Several Birmingham organizations will join together this month to dedicate a horse chestnut tree, similar to the one that inspired Anne Frank during her years of hiding during the Holocaust, at one of Birmingham’s “sacred spots” for civil rights.
The original tree in Amsterdam narrowly escaped being cut down two years ago. An aggressive fungus has taken hold, and almost half of the wood is rotten. The tree’s structure has been stabilized, and it could stand for another five to 15 years.
Last year, the Anne Frank Center USA announced that it was distributing 11 saplings from the tree to sites across the United States, and applications were being accepted for places that wanted them.
A group of Birmingham organizations, citing the city’s history as a civil rights era battleground, applied for one sapling to be placed in Kelly Ingram Park, which is now called “a place of revolution and reconciliation.” When it was announced that Birmingham would not be one of the sites selected, organizers decided to press on with a similar tree at the same site.
The dedication, “Roots of Courage; Branches of Hope” will be held on April 11 at 1 p.m. at the park. The community is invited.
Max Herzel, a local Holocaust survivor, and Carolyn McKinstry, a survivor of the 1963 bombing of Sixteenth Street Baptist Church, will both speak. There will also be the announcement of the winner of a “Roots of Courage, Branches of Hope” poetry contest for Jefferson County eighth graders.
The event is being sponsored by the Birmingham Civil Rights Institute, Birmingham Public Library, Sixteenth Street Baptist Church, the Birmingham Jewish Federation’s Jewish Community Relations Committee and the Birmingham Holocaust Education Committee, all of whom were part of the original proposal last summer.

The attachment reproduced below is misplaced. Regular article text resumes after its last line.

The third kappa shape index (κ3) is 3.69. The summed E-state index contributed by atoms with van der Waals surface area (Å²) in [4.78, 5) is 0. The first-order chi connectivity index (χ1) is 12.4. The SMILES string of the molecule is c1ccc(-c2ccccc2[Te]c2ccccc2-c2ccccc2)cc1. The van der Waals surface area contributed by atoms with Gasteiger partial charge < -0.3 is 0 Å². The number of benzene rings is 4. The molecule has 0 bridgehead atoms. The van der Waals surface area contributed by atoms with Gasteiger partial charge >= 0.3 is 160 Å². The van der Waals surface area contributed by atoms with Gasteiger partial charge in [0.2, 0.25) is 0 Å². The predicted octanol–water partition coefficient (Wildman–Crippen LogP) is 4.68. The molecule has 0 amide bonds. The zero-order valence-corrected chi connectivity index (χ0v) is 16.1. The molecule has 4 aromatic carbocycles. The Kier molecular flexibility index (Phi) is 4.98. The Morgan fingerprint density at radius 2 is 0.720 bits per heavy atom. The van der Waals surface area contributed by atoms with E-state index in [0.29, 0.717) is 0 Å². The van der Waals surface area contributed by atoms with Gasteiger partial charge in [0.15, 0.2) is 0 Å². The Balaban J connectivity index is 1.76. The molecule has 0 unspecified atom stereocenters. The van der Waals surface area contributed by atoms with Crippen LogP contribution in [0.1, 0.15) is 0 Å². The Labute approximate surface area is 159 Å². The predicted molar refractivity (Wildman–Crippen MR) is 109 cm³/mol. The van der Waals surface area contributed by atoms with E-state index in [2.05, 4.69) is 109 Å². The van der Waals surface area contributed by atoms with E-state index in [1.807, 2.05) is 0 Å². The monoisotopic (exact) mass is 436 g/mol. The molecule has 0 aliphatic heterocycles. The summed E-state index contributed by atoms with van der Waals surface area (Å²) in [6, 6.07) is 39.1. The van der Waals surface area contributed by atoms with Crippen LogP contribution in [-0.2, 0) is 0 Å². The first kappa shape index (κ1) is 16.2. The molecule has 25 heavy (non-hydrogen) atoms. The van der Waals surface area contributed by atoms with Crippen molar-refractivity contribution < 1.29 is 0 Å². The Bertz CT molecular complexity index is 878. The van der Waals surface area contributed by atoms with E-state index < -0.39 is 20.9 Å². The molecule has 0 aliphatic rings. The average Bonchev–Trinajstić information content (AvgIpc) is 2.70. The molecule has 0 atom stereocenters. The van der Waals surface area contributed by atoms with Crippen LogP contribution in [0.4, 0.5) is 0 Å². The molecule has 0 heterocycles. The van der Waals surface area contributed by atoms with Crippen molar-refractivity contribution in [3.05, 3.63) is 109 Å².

James Horton, director of the Birmingham Botanical Gardens, oversaw site selection and is caring for the tree before planting.
Joel Rotenstreich, former JCRC chairman who formed the project committee last summer, said there are several varieties of horse chestnut trees. “We have been careful to locate and buy the specific Aesculus Hippocastanum variety that was outside Anne Frank’s hiding place in Amsterdam.”
He said one crucial step was the support of Melvin Miller and the members of the Birmingham Park and Recreation Board, for approving the placement of the tree and plaque in the park.
Though Birmingham was not selected for a sapling from the Amsterdam tree, another Southern civil rights site was.
Two of the trees will be in Arkansas — one at Little Rock Central High, where the “Little Rock Nine” integrated schools in 1957 while 1200 soldiers kept order, and one at the Clinton Library in Little Rock.
Other sites include Boston Common, where there are other monuments to liberty; the Southern Cayuga Central School District, near where the women’s rights movement is said to have started; Holocaust centers in Seattle and Farmington Hills, Mich.; at a statue of Anne Frank in Boise, which was previously vandalized by white supremacists; and Sonoma State University in California, where an exhibit was established by one of Anne Frank’s schoolmates who is an Auschwitz survivor.
Three sites were chosen before the contest began — the White House, Ground Zero in New York City, and the Children’s Museum of Indianapolis, home of the “Power of Children” exhibit that honors Anne Frank.